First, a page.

Those of you who know me know I *love* talking about sex toys. Not only do I find them personally stimulating (har har har), I’m also just fascinated by how they have evolved, how technological developments have impacted their growth/design, and the ways in which people and the media conceptualize them. I’m fortunate enough to have attended some “novelty expos” in the past for work and I’ve seen a wide array of products. Some have blown my mind with their stylish marketing and innovative designs, but I’ve also had the misfortune of encountering some REALLY horrible toys (read: unsafe materials, terrible packaging, offensive marketing, and more). I wanted to highlight 2 particular companies producing some pretty egregious toys.

Why?

  • Because I want to hold toys and companies to higher standards and share what I know with the people who read this blog
  • Because consumers deserve to find good resources for their sex toys and know which companies are fucked up
  • Because there are some damaging and oppressive stereotypes and ideas being bandied about, and the sex toy industry usually gets a “free pass” because people think sexuality is some magical arena where politics and kindness don’t apply
  • Because we need to acknowledge the pervasive sexism and racism in our fields and see how these things connect to our daily lives

BUT FIRST: some background. Pipedreams and Nasstoys (the ones I discuss here) are part of what’s known in the industry as “The Big Five” (Doc Johnson, Cal Exotics, and Topco being the other three in the club). These are the companies that churn out toys like nobody’s business–the “giants” in the industry. There’s no real sense of “coherent” brand identity to the average consumer because these huge companies have a lot of toys under their belt and a wide array of different lines. Unlike smaller independent stores and companies, these organizations are faceless and commercial (not inherently a bad thing, but it’s not a positive thing for me personally). They also put their profits before their consumers, as evidenced by their practices and the stuff I mention in this post.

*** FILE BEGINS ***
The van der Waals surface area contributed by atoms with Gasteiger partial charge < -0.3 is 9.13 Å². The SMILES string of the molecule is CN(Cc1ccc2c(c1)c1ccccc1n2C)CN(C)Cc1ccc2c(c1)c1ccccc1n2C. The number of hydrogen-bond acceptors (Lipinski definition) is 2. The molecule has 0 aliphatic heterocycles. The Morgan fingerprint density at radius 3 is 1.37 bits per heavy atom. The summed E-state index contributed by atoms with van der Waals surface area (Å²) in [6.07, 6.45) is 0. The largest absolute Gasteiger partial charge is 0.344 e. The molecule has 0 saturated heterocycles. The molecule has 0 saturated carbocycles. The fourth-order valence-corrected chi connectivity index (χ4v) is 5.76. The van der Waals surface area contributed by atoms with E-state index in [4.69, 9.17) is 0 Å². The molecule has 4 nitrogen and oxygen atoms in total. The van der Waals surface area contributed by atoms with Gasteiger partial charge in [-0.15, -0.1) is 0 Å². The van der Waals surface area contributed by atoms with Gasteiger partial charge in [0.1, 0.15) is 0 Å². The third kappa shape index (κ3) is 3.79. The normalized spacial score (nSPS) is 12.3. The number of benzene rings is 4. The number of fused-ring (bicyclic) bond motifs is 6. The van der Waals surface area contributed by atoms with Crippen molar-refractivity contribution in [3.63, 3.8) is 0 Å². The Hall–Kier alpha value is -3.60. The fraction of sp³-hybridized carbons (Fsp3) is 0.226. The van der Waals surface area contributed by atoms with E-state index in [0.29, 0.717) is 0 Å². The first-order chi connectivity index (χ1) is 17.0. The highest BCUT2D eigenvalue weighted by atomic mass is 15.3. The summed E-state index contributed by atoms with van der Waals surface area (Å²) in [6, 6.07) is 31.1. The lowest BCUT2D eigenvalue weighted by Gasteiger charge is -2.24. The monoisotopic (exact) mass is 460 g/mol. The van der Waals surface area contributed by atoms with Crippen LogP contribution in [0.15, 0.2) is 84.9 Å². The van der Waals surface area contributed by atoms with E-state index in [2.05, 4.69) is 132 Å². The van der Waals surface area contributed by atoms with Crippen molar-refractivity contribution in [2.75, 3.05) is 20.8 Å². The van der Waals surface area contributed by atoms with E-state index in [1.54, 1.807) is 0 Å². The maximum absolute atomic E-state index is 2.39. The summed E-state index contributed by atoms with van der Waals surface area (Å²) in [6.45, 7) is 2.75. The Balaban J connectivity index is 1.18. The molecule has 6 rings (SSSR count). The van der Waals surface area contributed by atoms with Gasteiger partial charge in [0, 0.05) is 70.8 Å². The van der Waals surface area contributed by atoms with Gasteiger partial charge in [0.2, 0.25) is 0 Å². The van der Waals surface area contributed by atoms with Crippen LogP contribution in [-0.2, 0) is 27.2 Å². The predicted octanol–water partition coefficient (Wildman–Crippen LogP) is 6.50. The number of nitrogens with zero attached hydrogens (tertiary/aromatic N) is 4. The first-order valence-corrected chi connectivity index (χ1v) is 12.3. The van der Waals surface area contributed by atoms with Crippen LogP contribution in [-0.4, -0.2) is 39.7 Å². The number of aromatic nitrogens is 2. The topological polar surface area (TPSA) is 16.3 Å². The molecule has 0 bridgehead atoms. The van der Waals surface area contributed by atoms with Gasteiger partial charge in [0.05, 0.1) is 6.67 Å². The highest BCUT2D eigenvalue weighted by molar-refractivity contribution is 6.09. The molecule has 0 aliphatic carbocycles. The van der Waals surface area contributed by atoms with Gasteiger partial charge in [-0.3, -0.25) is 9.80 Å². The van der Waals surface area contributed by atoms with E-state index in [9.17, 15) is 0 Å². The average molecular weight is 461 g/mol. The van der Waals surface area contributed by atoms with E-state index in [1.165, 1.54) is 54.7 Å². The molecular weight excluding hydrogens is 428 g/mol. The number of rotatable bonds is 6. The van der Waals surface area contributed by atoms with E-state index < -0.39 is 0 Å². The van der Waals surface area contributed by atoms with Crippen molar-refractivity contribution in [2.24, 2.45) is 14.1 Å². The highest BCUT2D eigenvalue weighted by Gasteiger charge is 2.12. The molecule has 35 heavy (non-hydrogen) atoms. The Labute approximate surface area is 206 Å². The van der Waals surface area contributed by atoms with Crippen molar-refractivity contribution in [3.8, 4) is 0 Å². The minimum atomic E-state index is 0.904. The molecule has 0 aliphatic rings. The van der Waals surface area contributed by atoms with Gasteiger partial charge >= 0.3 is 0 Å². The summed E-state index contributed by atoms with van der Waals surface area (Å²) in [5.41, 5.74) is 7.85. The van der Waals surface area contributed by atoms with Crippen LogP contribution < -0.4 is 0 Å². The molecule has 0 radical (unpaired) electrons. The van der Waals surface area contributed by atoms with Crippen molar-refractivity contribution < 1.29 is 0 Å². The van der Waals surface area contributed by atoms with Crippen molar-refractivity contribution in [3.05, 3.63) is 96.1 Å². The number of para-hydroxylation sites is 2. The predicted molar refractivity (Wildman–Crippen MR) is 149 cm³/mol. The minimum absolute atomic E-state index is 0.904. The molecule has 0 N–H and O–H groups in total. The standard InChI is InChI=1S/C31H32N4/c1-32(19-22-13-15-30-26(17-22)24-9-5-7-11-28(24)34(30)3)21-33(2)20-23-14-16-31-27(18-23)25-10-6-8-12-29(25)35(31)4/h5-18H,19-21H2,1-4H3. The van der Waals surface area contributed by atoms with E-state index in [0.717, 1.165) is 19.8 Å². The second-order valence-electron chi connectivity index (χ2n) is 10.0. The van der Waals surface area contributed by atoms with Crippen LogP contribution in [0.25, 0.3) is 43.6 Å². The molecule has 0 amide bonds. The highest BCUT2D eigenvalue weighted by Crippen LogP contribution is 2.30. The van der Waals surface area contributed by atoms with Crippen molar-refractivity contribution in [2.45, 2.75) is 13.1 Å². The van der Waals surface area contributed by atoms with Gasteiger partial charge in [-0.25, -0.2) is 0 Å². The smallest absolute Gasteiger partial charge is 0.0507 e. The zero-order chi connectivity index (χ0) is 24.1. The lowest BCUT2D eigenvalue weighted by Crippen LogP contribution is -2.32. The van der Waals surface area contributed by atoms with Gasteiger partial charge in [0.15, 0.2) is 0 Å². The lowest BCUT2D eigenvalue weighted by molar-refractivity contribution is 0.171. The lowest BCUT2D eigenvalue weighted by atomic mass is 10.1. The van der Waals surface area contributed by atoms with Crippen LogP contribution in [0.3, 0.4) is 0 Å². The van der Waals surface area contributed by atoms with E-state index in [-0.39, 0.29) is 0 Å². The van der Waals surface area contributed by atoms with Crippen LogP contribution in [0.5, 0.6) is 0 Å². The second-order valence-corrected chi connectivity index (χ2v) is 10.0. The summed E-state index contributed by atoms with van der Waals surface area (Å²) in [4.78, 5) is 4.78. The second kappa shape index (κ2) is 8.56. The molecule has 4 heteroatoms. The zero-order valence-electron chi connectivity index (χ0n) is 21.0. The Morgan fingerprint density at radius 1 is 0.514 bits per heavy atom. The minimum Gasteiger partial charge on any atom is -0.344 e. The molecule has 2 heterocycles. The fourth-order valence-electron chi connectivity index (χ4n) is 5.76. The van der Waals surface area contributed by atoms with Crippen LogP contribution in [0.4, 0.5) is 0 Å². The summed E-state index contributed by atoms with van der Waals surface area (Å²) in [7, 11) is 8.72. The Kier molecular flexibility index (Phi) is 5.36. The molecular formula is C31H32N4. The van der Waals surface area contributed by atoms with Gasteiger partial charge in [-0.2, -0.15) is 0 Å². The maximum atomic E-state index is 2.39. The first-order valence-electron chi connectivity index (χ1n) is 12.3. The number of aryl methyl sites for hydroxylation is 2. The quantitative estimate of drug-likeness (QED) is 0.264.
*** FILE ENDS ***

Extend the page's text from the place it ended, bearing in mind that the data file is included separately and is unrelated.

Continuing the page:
Disclaimer: I own a glass Pipedreams toy because I was asked to review it years ago. While the line has a TON of products, and some of them are actually nice, I don’t support them as a brand.